One group I am hoping to speak to this year is the Northeast Florida CFUG. I have to call Mike back, but he's looking to get things kicked off again, and I want to help it be successful. If you're in or around the Jacksonville area, make sure to keep an eye on the site for upcoming events.

One other thing I'm looking to do is to migrate all of my projects into GitHub. I've been using Git at work, and I am loving it, and I think combining GitHub with RIAForge is a great way to promote the terrific technologies we work with every day. I will make the time, I promise.

This comes to the final discussion of this post, Adobe. I again had the pleasure of being an Adobe Community Professional this past year. Due to my health issues, I didn't get to do everything I would've wanted to this year, but I've tried to be a good supporter. There are some fabulous things coming in ColdFusion Zeus and, by extension, to ColdFusion Builder as well. There has been a lot of hub-bub over Adobe's communications flubs regarding Flash, mobile, and Flex. I've avoided much of the discussion, other than to say "be patient and watch". Flash isn't going away, and neither is Flex. HTML 5 is a beautiful thing, if you aren't developing desktop browser applications (i.e. You're only writing for mobile/tablet development). There, that is my whole contribution to that discussion. Give it a rest.

2012 will be a fantastic year. Set yourself some clear, definable goals. Break them down, step by step, and write the steps down on paper. Each successive step, print out in large letters and place it somewhere where you will see it each and every day. Set yourself up to succeed, and you will. Have a great year, everyone, and I can't wait to hear what you have planned for 2012.

Why I Like

With the position I'm in now, I've had the joy of finally being able to write (full time) for ColdFusion 9. There were many great improvements and updates within CF 9, but two of mine were the increased parity to tags, and the ability to write fully scripted components. I was one of the first to post a fully scripted Application.cfc. I've pushed most of my code examples, since then, using cfscript. I wrote a brief primer on extending ColdFusion, by writing custom components for use server wide. I use cfscript constantly in my day to day development, and used to use as much as I could before CF 9. And yet three times, in as many weeks, people have asked me "Why?"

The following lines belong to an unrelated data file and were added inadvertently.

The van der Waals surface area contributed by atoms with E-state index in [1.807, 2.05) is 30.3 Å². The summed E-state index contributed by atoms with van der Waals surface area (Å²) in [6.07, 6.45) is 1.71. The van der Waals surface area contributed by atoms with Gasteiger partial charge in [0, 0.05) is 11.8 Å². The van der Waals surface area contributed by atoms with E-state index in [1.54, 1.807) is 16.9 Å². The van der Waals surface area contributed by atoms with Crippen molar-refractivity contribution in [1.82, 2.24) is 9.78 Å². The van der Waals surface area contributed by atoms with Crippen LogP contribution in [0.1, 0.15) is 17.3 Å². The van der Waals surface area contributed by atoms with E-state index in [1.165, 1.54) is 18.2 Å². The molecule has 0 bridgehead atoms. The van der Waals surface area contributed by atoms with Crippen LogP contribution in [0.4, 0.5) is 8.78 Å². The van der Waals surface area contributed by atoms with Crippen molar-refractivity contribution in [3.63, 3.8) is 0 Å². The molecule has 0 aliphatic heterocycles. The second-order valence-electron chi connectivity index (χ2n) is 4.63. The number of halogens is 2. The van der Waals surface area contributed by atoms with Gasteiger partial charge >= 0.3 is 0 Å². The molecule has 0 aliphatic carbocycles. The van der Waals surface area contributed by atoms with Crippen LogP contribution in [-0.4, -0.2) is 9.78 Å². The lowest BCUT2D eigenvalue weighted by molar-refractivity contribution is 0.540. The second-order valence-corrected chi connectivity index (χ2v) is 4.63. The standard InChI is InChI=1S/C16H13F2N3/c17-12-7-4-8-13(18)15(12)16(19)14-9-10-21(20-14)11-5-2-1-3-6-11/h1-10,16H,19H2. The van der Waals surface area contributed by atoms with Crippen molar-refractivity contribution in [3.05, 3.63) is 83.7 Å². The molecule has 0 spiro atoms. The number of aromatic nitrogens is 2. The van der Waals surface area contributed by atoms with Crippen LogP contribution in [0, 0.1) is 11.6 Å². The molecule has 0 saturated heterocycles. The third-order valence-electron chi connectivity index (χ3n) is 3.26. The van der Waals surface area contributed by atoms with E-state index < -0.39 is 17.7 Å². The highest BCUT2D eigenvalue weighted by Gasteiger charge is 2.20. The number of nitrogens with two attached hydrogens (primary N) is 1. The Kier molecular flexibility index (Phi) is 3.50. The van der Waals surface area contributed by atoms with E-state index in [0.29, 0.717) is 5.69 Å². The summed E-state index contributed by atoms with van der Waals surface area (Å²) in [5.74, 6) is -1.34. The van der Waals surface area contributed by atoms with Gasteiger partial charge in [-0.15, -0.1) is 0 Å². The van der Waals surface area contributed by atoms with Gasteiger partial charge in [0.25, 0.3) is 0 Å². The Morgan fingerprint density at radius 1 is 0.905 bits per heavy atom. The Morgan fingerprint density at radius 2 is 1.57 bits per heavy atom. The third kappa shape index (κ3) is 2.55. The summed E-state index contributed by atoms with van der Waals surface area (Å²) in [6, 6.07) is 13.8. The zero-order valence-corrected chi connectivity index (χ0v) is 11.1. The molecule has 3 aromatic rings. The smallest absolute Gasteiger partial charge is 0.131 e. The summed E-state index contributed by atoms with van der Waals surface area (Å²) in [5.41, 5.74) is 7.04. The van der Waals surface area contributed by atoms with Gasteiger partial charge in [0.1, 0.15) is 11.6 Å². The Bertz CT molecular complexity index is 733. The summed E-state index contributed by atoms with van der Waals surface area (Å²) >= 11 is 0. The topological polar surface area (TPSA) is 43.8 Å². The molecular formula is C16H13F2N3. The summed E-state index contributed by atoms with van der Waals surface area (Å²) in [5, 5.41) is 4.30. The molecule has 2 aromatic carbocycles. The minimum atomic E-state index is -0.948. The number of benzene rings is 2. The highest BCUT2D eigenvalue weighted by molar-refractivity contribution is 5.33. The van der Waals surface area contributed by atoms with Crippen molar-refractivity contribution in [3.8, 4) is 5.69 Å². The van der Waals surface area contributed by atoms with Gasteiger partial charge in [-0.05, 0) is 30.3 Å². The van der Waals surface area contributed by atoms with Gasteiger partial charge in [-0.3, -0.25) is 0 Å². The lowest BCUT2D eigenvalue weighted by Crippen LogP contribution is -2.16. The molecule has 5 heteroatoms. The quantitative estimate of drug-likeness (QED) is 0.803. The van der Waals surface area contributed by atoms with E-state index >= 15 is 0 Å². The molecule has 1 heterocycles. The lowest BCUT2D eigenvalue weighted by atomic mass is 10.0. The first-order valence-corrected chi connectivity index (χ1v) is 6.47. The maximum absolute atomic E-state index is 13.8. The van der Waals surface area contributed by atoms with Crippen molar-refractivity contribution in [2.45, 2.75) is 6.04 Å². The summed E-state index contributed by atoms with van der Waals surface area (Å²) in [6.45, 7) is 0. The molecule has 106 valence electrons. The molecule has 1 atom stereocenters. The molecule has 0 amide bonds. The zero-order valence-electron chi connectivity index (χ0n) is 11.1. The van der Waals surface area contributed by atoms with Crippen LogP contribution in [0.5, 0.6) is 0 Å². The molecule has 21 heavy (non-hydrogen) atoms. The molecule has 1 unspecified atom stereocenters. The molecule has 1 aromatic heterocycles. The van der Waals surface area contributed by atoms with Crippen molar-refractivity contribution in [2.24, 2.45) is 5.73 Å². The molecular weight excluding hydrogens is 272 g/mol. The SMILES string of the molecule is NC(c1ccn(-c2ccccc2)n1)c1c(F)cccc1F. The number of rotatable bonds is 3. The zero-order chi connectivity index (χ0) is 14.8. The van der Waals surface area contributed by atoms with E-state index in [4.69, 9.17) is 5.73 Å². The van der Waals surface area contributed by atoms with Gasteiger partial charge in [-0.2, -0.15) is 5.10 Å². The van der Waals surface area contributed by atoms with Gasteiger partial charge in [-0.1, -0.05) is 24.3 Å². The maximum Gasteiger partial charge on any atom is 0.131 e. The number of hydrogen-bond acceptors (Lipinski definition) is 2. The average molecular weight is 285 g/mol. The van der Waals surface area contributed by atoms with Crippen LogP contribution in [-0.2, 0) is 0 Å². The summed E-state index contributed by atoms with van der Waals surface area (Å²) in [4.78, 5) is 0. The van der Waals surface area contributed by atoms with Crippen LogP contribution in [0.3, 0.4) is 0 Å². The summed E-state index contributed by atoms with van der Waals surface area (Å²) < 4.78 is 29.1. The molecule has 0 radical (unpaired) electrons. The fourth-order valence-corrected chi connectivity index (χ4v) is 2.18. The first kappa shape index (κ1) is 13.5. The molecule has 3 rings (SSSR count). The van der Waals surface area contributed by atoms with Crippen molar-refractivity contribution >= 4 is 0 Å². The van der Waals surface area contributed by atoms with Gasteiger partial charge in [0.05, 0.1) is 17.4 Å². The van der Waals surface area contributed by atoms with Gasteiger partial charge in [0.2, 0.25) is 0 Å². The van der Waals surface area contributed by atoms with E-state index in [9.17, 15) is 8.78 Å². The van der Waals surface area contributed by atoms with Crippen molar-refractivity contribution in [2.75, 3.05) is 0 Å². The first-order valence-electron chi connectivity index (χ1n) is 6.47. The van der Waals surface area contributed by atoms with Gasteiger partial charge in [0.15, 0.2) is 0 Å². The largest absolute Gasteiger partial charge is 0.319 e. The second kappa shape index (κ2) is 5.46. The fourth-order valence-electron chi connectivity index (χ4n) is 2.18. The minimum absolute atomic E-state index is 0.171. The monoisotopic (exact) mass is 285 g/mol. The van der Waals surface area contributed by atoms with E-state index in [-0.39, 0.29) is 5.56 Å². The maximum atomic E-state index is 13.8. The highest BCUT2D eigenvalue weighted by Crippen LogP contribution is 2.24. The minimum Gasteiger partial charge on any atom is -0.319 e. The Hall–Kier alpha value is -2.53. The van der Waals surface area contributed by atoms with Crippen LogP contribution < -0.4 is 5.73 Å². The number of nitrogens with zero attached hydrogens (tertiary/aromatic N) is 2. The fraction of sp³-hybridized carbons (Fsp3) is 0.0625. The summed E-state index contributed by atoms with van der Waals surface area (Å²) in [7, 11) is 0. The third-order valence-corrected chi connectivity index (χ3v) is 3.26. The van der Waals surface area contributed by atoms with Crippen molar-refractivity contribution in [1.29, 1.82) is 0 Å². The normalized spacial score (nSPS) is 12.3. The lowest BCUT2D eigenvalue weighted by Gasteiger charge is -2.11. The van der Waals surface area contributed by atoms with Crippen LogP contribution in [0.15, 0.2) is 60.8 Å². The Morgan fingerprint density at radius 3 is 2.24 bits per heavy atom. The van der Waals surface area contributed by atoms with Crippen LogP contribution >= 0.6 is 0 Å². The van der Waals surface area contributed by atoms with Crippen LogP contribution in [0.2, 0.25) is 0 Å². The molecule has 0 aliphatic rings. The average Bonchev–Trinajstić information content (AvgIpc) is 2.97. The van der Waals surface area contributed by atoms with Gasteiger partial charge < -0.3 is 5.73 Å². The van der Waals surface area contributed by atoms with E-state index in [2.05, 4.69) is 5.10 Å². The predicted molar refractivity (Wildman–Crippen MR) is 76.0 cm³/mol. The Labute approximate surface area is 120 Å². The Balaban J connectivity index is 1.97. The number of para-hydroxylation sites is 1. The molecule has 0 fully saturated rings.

I've gotten this question before. Most, who've mentioned it, don't really mind it one way or another, they just wanted to know why it's my preference. Others were adamantly opposed to it, because it is so different in style from other scripted languages. There have been efforts to improve cfscript, and even calls to deprecate cfscript, in it's current form, and reinvent it (or switch wholly to server side ActionScript). Last month, Adam Tuttle created the CFCommunity, on GitHub, for open source contributions in filling in the few remaining gaps in cfscript through custom component objects. But, why do I like it?

I've been a ColdFusion developer now for over a decade. Like every other programming language I've worked with I was self taught, and came to CF after learning Visual Basic (6), some C++, and InstallScript (which is what Install Shield used to use for custom installers). Aside from progressively improving my knowledge and usage of HTML/XHTML and CSS, I was primarily a 'server side' developer for much of the beginning of my CF career. I'm a programmer, not a designer, so I wrote (hopefully) good logic. The browser wars had soured me on JavaScript, so I avoided it when I could. Luckily libraries like ExtJS and JQuery came on the scene. By this point my grasp of ColdFusion (and programming, in general) was much more advanced, so putting effort into interface development and usability was a good step. This also meant heavily re-aquainting myself with JavaScript, and remembering what a joy scripting was.